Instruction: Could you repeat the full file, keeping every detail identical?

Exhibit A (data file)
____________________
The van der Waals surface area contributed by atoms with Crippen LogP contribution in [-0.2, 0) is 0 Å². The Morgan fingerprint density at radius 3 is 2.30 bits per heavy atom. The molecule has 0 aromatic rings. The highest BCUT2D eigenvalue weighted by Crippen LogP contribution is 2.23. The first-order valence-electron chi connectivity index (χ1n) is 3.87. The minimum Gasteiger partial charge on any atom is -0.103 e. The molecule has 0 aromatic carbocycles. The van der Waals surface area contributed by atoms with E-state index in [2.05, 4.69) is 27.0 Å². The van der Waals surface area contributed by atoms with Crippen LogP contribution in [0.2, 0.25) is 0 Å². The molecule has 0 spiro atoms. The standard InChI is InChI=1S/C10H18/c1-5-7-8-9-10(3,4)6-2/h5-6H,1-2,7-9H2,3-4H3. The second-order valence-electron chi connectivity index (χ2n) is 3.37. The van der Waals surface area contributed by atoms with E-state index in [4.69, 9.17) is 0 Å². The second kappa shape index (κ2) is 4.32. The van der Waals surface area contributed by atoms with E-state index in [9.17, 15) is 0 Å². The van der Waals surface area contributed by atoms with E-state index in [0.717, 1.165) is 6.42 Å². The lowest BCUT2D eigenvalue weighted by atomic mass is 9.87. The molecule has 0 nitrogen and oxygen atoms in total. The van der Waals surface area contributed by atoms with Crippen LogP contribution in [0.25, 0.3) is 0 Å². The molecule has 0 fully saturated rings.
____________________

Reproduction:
The van der Waals surface area contributed by atoms with Crippen LogP contribution in [-0.2, 0) is 0 Å². The Morgan fingerprint density at radius 3 is 2.30 bits per heavy atom. The molecule has 0 aromatic rings. The highest BCUT2D eigenvalue weighted by Crippen LogP contribution is 2.23. The first-order valence-electron chi connectivity index (χ1n) is 3.87. The minimum Gasteiger partial charge on any atom is -0.103 e. The molecule has 0 aromatic carbocycles. The van der Waals surface area contributed by atoms with E-state index in [2.05, 4.69) is 27.0 Å². The van der Waals surface area contributed by atoms with Crippen LogP contribution in [0.2, 0.25) is 0 Å². The molecule has 0 spiro atoms. The standard InChI is InChI=1S/C10H18/c1-5-7-8-9-10(3,4)6-2/h5-6H,1-2,7-9H2,3-4H3. The second-order valence-electron chi connectivity index (χ2n) is 3.37. The van der Waals surface area contributed by atoms with E-state index in [4.69, 9.17) is 0 Å². The second kappa shape index (κ2) is 4.32. The van der Waals surface area contributed by atoms with E-state index in [9.17, 15) is 0 Å². The van der Waals surface area contributed by atoms with E-state index in [0.717, 1.165) is 6.42 Å². The lowest BCUT2D eigenvalue weighted by atomic mass is 9.87. The molecule has 0 nitrogen and oxygen atoms in total. The van der Waals surface area contributed by atoms with Crippen LogP contribution in [0.25, 0.3) is 0 Å². The molecule has 0 fully saturated rings.